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Tuesday, May 28, 2013

While we have not heard it first-hand, we have heard through the grapevine that some insurance carriers are out there offering to their clients the ability to “renew early.”  Part of the strategy is, apparently, to delay the application of health care reform provisions.  The following discussion addresses some risks associated with reliance on such a strategy as a means of complying with the employer mandate and the insurance mandates.

EMPLOYER MANDATE:  At the outset, let’s be clear about one fact: this does not get an employer out of play or pay.  The employer mandate rules specifically say that a plan year can only be changed for a valid business purpose and that, in this case, avoiding the shared responsibility tax is not a valid business purpose.  Renewing early is (assuming other legal niceties are satisfied) a change in plan year.  Without a business purpose, the mandate will still apply to that employer effective January 1, 2014.

Note that this restriction also applies to fiscal year plans.  A non-calendar year plan cannot now change its plan year (absent a valid business purpose) and delay the application of the play or pay penalty.  In our view, such an employer would risk losing its ability to rely on the transition relief (which is already fairly skinny to begin with) by engaging in such a practice.  Frankly, even if the employer has a valid business purpose, it is unclear whether changing the plan year would delay the application of the penalty.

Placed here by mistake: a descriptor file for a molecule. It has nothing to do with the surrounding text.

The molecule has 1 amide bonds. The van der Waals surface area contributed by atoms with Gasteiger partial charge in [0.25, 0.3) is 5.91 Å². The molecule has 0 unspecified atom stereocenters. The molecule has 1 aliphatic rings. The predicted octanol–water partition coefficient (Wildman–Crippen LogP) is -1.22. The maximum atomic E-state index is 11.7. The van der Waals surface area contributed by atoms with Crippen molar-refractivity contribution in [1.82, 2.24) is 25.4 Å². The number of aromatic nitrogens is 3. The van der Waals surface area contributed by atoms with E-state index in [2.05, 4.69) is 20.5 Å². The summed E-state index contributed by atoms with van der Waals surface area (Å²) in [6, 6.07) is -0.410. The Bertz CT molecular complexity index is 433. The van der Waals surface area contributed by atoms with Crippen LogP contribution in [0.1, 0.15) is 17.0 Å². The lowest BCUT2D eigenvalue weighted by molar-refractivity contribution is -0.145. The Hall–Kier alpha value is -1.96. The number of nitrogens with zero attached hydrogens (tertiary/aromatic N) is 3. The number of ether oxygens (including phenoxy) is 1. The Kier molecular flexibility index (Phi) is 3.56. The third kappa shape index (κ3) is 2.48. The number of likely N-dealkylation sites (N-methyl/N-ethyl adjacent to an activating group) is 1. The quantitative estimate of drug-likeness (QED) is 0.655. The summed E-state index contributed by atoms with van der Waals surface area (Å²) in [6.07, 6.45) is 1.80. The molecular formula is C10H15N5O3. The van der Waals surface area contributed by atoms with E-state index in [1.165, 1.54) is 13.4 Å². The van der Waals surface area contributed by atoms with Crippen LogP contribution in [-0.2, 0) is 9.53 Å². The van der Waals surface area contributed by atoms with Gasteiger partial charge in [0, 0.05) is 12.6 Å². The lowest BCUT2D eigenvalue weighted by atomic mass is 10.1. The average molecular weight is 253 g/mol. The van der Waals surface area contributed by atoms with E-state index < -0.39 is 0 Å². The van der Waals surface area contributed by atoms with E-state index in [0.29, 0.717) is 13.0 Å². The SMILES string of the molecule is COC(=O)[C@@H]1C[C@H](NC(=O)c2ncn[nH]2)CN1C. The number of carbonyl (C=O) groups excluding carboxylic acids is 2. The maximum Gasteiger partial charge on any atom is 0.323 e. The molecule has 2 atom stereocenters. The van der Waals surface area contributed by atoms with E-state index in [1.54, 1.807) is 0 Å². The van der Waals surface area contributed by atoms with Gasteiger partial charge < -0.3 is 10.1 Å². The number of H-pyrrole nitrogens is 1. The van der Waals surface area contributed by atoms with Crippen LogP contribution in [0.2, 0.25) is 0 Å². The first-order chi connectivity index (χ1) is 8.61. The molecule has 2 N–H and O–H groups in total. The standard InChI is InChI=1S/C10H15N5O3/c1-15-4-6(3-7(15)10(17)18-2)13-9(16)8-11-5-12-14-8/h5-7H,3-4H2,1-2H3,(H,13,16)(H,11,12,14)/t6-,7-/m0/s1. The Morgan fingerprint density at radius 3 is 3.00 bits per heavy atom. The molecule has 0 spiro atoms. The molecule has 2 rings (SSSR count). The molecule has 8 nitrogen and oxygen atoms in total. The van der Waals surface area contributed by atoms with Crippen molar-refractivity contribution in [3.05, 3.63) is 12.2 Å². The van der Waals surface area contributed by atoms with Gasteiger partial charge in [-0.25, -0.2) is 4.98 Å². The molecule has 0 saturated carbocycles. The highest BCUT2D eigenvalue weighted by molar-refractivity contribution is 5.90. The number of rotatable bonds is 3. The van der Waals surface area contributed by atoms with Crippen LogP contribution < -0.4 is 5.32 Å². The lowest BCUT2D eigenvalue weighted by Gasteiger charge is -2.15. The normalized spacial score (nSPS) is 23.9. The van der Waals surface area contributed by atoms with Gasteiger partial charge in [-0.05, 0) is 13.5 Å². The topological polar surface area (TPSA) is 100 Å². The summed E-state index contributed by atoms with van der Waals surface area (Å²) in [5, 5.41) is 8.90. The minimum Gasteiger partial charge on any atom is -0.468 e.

INSURANCE MANDATES:  Often times, the early renewal option is “sold” as a way to delay application of the insurance mandates.  The guidance is unclear as to whether the insurance mandates can be delayed by using this tactic. Even assuming they could be, there are other issues to consider, including:

  • The risk an employer takes with such an approach is getting hit with a $100/day penalty for each instance of noncompliance.  Given the number of insurance mandates becoming effective in 2014 and the fact that the penalty would apply for each employee in the employer’s workforce, the penalties could add up quickly.
  • Plans and plan related documents would need to be amended to reflect the short plan year
  • Plans filing Forms 5500 would need to file a Form 5500 for the short plan year that ends on the early renewal.
  • While the agencies have said that they plan to take a more compliance assistance-oriented approach to enforcement, that attitude may not last if a regulator finds an employer has been playing games with its plan year.

The bottom line is that taking an early renewal of health insurance coverage is not a health care reform compliance “strategy” that should be entered into lightly.

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